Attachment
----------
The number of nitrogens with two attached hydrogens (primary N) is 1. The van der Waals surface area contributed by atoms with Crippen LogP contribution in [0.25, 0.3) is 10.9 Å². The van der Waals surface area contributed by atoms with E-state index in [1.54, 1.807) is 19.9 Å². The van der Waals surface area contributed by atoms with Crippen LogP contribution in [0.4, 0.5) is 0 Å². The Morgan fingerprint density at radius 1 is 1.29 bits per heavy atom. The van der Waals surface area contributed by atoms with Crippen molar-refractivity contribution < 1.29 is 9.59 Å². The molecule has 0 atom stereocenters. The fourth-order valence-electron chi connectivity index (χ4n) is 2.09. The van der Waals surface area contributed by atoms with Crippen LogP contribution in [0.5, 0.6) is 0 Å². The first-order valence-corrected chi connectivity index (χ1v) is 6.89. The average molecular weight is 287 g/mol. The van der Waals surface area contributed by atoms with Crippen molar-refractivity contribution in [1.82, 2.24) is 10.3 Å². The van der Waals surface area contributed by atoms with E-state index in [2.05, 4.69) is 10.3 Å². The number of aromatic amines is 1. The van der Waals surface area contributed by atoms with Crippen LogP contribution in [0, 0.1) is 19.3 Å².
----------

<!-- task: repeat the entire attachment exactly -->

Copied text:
The number of nitrogens with two attached hydrogens (primary N) is 1. The van der Waals surface area contributed by atoms with Crippen LogP contribution in [0.25, 0.3) is 10.9 Å². The van der Waals surface area contributed by atoms with E-state index in [1.54, 1.807) is 19.9 Å². The van der Waals surface area contributed by atoms with Crippen LogP contribution in [0.4, 0.5) is 0 Å². The Morgan fingerprint density at radius 1 is 1.29 bits per heavy atom. The van der Waals surface area contributed by atoms with Crippen molar-refractivity contribution < 1.29 is 9.59 Å². The molecule has 0 atom stereocenters. The fourth-order valence-electron chi connectivity index (χ4n) is 2.09. The van der Waals surface area contributed by atoms with Crippen LogP contribution in [0.5, 0.6) is 0 Å². The first-order valence-corrected chi connectivity index (χ1v) is 6.89. The average molecular weight is 287 g/mol. The van der Waals surface area contributed by atoms with Crippen molar-refractivity contribution in [1.82, 2.24) is 10.3 Å². The van der Waals surface area contributed by atoms with E-state index in [2.05, 4.69) is 10.3 Å². The number of aromatic amines is 1. The van der Waals surface area contributed by atoms with Crippen LogP contribution in [0, 0.1) is 19.3 Å².